Hilary Davidson is the bestselling author of One Small Sacrifice and the winner of two Anthony Awards. Her novels include the Lily Moore series and the standalone thriller Blood Always Tells. A Toronto-born travel journalist who’s lived in New York City since October 2001, she’s also the author of eighteen nonfiction books.
It begins with the characters
“For me, the story always starts with the characters, and issues in the book spiral out from there. I don’t think I’m making an argument, exactly, but there are subjects that interest me—usually ones with no easy answers—and I like to explore those. Something that’s on my mind a lot is the issue of justice and how unequally distributed it is in our society. I also think a lot about how race and gender and wealth affect that distribution of justice. Don’t Look Down revolves around the murder of a man who was blackmailing a woman; early on, the reader learns that the woman, Jo Greaver, was trafficked as a teenager. Jo is a tough character, and at the beginning of the book, the reader encounters her bringing a gun to a meeting with her blackmailer. But even if the reader doesn’t like Jo, it’s hard not to sympathize with what she’s been through.
“There are also subtle ways the questions about justice come up. For example, there’s a scene in Don’t Look Down in which Jo’s lawyer tells her to plead guilty, telling her that there’s no other way out of jail. In reality, there are so many people who’ve been forced to do this, and suspects who maintain their innocence sometimes end up waiting in jail for more than a year for trial.”
Hilary also said she’s interested in exploring issues involving law enforcement. For this book, Hilary brought back NYPD Detective Sheryn Sterling from last year’s One Small Sacrifice. “Sterling is an incredibly brave, dedicated cop, but she’s also an African American woman and a mom of two, and her teenaged son gets into trouble with the police for a nonviolent political protest he joins. It’s painful for Sterling, because she trusts her lieutenant and police partner and others she works with on the NYPD, but she’s also aware that some cops have a very different outlook.”
And then things get complicated
For Don’t Look Down, Hilary started with the idea of a young entrepreneur who’s being blackmailed, and how perfect her life might look on the outside—and on social media—while she’s dealing with turmoil. “I’m fascinated by the distance social media has actually created between people. There’s this strange pressure to make your life look perfect for strangers, when we all know that’s not how things are. There used to be a kind of charm in dealing with difficult situations with aplomb, whereas now, we’re supposed to pretend those difficult circumstances don’t exist. It’s a kind of scrutiny that celebrities and royals had in the past, that normal people are choosing to put themselves through.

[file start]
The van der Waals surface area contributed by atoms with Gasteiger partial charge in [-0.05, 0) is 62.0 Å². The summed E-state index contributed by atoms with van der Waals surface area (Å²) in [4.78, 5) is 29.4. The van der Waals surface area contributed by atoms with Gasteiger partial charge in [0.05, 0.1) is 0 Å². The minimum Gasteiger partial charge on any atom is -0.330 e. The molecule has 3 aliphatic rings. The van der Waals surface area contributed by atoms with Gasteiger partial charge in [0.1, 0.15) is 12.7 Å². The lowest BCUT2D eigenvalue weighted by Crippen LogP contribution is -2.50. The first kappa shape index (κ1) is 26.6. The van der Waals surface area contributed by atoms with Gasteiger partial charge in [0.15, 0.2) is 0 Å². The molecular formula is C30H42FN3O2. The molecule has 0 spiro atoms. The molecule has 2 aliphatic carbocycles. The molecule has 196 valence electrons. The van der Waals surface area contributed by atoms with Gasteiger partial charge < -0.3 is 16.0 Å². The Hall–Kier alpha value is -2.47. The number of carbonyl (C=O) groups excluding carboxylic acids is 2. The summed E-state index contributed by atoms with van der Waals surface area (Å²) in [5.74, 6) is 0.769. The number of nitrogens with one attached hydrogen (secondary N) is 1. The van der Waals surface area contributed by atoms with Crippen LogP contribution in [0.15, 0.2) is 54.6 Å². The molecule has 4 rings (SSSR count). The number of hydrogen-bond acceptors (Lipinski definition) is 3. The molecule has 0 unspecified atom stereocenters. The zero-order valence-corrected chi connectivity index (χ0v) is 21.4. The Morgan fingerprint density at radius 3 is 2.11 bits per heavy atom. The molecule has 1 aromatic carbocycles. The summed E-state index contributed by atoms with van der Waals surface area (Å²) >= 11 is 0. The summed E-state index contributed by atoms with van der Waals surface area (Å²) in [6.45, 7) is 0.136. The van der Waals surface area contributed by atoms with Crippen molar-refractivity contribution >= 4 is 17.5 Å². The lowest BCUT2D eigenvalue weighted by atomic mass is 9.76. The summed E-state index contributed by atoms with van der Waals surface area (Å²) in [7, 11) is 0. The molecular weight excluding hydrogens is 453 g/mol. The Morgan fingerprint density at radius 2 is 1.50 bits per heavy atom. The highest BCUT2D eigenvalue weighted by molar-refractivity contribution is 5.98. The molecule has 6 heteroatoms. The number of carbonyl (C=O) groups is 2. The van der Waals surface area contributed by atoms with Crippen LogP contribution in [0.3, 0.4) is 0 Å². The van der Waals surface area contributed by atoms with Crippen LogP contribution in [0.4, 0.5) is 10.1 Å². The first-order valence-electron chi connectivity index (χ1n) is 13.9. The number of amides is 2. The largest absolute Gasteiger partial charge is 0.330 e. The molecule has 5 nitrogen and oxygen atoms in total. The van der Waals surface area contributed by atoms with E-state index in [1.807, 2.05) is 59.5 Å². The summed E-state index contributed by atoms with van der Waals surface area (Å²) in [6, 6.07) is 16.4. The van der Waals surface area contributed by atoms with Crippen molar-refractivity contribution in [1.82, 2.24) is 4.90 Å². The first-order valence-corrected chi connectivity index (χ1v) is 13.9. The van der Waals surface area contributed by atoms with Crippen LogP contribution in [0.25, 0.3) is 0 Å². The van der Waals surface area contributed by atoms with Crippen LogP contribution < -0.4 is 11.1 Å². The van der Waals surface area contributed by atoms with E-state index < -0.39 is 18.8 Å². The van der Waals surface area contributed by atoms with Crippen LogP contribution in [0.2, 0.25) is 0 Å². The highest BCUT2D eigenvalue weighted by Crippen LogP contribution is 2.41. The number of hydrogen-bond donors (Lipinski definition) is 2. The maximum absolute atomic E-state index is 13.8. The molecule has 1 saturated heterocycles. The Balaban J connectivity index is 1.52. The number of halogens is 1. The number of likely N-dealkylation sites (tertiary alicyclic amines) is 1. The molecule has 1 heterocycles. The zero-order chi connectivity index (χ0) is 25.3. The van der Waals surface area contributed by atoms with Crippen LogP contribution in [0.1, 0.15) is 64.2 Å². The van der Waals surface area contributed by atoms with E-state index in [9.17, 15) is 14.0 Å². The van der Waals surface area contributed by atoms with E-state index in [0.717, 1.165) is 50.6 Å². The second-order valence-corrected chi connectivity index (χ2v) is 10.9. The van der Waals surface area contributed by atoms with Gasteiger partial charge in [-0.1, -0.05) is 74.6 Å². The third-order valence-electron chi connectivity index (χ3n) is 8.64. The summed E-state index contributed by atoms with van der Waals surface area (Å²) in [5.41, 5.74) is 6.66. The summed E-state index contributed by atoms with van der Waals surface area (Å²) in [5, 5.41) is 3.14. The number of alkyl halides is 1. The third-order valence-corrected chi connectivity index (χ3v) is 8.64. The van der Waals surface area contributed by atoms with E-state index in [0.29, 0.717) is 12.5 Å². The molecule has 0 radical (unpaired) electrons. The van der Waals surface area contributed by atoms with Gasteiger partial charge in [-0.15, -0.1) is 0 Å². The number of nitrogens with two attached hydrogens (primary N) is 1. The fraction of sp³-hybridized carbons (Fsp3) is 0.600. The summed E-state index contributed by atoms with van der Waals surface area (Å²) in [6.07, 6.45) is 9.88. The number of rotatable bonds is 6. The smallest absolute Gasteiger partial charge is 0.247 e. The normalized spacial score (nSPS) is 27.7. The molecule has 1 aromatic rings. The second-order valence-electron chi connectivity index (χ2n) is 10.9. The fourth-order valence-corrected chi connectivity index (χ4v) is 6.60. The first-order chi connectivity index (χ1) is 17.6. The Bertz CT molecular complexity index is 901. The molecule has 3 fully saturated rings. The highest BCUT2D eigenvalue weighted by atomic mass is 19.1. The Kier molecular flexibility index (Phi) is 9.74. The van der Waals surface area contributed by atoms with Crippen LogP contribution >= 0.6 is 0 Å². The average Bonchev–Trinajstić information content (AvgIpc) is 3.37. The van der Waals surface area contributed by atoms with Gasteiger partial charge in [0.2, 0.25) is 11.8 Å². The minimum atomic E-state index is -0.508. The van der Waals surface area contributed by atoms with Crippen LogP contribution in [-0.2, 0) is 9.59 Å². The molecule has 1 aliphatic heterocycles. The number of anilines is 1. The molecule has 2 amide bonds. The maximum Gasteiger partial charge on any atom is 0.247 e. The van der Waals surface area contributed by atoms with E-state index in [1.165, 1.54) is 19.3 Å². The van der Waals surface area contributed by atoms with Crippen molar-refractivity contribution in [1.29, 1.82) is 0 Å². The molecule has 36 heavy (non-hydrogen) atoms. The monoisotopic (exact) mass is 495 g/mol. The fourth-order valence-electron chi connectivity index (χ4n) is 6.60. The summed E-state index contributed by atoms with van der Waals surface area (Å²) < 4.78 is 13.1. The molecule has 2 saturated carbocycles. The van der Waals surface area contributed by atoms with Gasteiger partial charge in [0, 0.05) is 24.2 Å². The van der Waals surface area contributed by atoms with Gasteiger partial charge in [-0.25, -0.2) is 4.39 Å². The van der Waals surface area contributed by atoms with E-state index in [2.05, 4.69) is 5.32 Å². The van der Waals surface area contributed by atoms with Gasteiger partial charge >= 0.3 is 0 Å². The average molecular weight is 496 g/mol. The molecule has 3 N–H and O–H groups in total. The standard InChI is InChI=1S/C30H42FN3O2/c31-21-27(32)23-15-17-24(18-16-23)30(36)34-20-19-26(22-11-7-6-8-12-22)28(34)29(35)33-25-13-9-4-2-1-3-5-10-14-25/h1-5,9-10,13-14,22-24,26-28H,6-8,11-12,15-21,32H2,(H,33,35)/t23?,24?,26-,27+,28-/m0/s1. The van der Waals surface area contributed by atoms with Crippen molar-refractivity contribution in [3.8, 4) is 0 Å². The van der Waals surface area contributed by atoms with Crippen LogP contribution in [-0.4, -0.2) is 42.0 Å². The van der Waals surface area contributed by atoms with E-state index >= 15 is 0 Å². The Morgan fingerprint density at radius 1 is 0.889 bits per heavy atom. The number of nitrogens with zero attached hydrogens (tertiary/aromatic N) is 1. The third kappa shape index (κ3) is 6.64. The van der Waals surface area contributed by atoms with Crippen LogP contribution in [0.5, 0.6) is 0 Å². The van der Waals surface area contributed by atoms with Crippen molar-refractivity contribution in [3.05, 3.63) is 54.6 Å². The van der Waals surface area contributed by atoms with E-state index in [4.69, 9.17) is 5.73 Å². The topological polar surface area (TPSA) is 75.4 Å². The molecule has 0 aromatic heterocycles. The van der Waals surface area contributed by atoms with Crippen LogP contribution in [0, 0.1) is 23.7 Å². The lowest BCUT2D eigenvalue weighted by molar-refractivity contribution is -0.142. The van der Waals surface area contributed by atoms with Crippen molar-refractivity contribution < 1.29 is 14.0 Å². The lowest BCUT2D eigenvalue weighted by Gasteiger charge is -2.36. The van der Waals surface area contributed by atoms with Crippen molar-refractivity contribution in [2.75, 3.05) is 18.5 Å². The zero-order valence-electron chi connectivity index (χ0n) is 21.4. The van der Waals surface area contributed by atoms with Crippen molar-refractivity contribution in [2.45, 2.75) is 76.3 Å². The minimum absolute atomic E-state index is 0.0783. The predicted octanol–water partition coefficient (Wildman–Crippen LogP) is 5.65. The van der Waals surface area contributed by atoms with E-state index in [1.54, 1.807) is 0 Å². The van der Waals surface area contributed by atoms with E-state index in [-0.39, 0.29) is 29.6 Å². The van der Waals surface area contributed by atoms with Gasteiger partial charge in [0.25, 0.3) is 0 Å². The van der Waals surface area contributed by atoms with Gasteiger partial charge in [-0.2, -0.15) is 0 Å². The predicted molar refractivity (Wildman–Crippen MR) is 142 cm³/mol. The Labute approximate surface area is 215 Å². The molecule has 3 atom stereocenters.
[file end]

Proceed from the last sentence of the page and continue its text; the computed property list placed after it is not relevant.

“I was also thinking about people who come out of really painful, difficult, heartbreaking situations and choose to do good in the world. But that dark past can be a kind of prison, especially if you can’t tell the truth about it to other people, because you need to keep up your perfect façade. I started thinking, what if a character had had to commit a crime to get herself out of a terrible situation, and she’s still paying for that years later? And that was how Jo Greaver was born.”
Journalism — a solid foundation for good writing
“I started out as a journalist, and that training and work still influences everything I write. Even though I’m writing fiction, I like it to be grounded in reality as much as possible. You can’t be 100% factual — for example, blood-alcohol tests take months to complete, and no one wants to wait that long for results in a novel — but overall, I like to stick to the real world. The characters and the plot are invented, but the settings I write about are generally places you could visit, and I like to work real-life details into my books as much as possible.
Hilary often writes about women who have experienced trauma. She believes part of the reason for doing this is because of a tragic incident on her first job out of college. “The short version of the story is that I was a victim in a workplace violence incident in which a man tried to kill everyone in my office. I wasn’t physically injured, but I suffered from PTSD afterwards. I found it very hard to talk about. Everyone knew about what had happened, because it was on the news, but I didn’t want to talk about how I felt afterwards—how I would be on the subway and think someone reaching into a bag was reaching for a gun—because it made me feel weak. It was incredibly isolating. It took me a long time to get to a place where I could talk about it, and write about it.”
You want me to do what?
“I have done so many wild things in the name of research, but the craziest one was writing a feature about scuba diving for a science magazine. It started with me pitching a story about astronaut training—of which scuba diving is a part, since it’s as close to weightlessness as you can get on Earth—but when the editor found out that I hated swimming and was afraid of the water, he assigned me a feature story about learning to dive. I was completely terrified, but I went for it. I ended up getting certified and diving shipwrecks in the St. Lawrence River. It was a crazy way to conquer that fear. Everything I’ve done since then — from shooting at a gun range to hanging out in a morgue — has seemed tame by comparison!”
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